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Factional fighting brings Yemen unrest nearer Saudi

SANAA/ADEN (Reuters) - Factional fighting in

Anti-government protesters march to demand the ouster of Yemen's President Ali Abdullah Saleh in the southern city of Taiz July 12, 2011. REUTERS/Khaled Abdullah

Yemen’s north entered its fifth day on Tuesday, bringing violence closer to the border with Saudi Arabia, while the United States’ top counter-terrorism official visited Sanaa.

Twenty-three people have been killed and dozens injured in the northern province of Jawf since clashes broke out on Friday between members of Yemen’s main opposition party Islah and northern Shi’ite rebels known as Houthis.

Jawf lies along Yemen’s northern border with oil giant Saudi Arabia, which fears that unrest in its poverty-stricken southern neighbor could spill over and create a major security threat.

Fighting started when Houthis refused to give up an army base they occupied after the governor of Jawf fled two months ago, an opposition source said.

Saudi Arabia launched a military offensive against the Houthis after they briefly seized Saudi territory in late 2009. Houthi rebels have fought President Ali Abdullah Saleh’s government on and off since 2004.

Protests against Saleh’s 33-year rule had united Houthis and protesters, including the Sunni Muslim Islah, but rifts have begun to appear as a political stalemate drags on.

Saleh left Yemen in political limbo when he flew to Saudi Arabia to seek treatment after he was severely injured by a bomb attack in the presidential palace in early June.

Before that, as protests against his rule raged, Saleh had three times rejected a transition deal brokered by Gulf Arab states, and held on to power.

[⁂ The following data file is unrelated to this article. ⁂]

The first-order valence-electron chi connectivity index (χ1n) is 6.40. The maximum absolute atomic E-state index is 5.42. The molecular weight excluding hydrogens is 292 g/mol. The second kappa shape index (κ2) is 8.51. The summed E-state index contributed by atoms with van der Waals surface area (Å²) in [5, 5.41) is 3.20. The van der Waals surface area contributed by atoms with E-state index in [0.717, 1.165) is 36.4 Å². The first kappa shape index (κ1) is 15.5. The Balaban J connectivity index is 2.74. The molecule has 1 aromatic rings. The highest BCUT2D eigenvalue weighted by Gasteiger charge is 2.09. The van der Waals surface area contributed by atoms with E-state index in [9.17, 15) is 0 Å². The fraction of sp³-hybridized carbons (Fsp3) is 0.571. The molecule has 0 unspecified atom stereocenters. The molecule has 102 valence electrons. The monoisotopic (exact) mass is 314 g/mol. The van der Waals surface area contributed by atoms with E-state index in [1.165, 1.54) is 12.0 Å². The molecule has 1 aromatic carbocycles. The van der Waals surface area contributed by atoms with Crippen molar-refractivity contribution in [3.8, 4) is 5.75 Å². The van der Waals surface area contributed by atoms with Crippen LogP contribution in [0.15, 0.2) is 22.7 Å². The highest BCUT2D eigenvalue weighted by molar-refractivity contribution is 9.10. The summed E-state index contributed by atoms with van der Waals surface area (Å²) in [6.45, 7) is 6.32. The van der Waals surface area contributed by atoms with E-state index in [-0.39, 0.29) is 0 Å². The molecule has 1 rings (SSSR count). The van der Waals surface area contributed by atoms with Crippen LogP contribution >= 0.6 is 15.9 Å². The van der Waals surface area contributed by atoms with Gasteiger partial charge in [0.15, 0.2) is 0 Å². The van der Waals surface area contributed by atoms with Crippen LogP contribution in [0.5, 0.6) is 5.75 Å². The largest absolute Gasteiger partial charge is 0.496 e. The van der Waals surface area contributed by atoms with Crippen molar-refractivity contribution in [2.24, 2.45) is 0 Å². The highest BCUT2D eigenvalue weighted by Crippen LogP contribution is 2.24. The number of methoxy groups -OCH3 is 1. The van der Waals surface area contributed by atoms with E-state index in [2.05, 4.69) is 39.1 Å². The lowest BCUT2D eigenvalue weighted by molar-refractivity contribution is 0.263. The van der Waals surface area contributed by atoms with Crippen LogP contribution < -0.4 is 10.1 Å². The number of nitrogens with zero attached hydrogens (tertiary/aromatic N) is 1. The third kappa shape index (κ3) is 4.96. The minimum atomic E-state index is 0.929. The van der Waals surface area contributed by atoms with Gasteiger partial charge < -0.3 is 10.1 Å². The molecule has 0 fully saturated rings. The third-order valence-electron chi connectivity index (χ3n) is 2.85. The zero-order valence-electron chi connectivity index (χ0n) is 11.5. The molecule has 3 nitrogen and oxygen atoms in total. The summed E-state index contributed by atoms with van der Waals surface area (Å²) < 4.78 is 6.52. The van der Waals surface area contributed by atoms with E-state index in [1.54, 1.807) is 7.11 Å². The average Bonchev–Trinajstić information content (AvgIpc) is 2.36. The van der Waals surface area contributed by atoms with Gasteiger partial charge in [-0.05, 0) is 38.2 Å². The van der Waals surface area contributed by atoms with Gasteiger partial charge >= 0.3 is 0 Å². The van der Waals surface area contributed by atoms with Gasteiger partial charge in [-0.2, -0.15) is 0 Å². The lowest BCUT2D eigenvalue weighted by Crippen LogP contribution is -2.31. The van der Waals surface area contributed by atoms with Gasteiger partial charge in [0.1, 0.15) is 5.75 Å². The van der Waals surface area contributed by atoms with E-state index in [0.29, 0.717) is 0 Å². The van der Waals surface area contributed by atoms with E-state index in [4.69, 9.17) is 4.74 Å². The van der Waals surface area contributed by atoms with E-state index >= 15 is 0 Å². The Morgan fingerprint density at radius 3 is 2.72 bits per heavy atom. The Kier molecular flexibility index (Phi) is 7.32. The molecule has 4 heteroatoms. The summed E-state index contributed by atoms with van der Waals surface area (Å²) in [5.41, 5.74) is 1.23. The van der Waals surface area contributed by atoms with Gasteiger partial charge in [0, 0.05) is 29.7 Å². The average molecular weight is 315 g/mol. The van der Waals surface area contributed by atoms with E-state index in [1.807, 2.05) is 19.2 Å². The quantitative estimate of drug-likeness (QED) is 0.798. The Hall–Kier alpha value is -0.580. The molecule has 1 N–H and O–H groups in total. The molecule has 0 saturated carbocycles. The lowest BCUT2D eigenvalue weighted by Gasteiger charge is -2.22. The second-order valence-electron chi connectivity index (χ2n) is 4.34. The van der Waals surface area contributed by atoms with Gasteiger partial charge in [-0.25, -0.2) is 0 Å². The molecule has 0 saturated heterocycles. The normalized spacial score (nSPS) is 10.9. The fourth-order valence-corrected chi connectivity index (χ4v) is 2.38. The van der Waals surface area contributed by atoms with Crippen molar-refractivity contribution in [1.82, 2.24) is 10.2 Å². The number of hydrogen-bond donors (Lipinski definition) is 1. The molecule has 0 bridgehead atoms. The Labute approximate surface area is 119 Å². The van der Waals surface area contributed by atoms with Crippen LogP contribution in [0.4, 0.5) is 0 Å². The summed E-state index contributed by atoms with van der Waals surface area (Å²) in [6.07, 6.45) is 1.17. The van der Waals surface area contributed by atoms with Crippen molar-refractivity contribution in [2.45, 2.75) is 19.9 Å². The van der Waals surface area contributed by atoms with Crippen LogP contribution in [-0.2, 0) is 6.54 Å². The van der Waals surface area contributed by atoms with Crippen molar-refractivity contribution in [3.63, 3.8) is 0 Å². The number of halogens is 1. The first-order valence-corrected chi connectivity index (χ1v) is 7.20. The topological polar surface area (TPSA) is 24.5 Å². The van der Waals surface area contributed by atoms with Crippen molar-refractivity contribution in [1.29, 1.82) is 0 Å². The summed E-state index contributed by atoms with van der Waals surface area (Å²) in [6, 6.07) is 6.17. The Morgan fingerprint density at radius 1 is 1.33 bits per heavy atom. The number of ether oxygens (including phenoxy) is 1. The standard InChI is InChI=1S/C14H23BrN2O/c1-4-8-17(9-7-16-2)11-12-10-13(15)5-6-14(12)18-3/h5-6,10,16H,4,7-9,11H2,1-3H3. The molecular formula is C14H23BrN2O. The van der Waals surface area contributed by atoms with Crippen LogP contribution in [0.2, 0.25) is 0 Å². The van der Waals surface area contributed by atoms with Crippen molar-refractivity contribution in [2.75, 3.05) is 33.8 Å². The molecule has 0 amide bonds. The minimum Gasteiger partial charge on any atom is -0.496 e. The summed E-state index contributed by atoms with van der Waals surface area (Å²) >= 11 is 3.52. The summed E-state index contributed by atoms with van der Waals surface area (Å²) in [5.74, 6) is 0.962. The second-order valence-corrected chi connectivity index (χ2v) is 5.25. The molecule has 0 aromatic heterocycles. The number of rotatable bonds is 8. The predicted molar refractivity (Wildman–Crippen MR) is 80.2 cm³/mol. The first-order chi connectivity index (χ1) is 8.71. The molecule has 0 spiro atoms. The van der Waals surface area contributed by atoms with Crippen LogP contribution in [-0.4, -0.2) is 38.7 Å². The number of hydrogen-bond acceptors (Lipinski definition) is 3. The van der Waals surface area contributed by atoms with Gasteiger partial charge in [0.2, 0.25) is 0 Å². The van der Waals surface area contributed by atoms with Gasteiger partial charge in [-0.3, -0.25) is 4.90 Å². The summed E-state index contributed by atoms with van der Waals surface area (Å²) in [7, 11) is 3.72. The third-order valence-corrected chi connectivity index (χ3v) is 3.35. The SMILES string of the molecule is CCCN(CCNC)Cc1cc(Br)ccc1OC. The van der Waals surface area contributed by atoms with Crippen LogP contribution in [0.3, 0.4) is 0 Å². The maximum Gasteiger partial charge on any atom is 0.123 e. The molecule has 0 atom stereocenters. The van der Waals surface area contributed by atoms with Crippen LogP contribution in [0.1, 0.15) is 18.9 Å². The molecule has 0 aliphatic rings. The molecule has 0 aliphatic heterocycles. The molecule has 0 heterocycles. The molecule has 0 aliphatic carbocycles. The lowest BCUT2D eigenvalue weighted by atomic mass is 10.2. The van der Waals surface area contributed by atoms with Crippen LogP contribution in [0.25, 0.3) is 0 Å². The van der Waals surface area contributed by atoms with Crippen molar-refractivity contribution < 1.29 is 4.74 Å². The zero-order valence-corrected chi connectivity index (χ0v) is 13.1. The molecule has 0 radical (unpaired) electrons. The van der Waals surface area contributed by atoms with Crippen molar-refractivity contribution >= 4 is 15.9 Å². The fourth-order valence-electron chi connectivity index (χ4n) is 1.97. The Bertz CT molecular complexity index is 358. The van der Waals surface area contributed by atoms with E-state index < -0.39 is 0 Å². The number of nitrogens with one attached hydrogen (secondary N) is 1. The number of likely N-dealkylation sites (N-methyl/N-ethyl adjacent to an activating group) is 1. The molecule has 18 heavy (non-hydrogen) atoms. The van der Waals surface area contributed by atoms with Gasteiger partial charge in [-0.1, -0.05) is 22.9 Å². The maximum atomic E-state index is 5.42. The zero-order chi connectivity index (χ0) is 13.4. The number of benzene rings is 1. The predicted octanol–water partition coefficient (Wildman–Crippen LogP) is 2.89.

U.S. envoy John Brennan, who met Saleh in Riyadh on Sunday to urge him to accept a transition plan, was in the capital Sanaa to meet the leader of the main opposition bloc.

“We met with Brennan and there was nothing new in the American stance,” said opposition leader Abu Bakr al-Badhib.

“He told us the president intends to return soon and that the Americans are not in favor of this, but he is resolved and says his return will help to pacify matters.”

In southern Yemen, which has borne the brunt of the crisis, at least two pro-opposition tribal gunmen were killed in clashes with forces loyal to Saleh in the city of Taiz, Al Jazeera television said.

Heavy fighting continued late into the night, with pro-Saleh forces using mortars, artillery and tanks in the city, the site of large anti-government protests, it said.

“There is artillery fire, and heavy explosions can be heard. This has become a daily occurrence in Taiz, terrorising the inhabitants,” Al Jazeera correspondent Hamdi al-Bakari terrorizingsaid.

Earlier, 11 militants were killed in military strikes in the south while clashes within the police force over delayed salary payments injured three.

Five Islamist militants were killed in air strikes on Abyan province on Tuesday, where six were killed in a battle late on Monday, local government officials said.

Writing by Isabel Coles and Nour Merza; Editing by Michael Roddy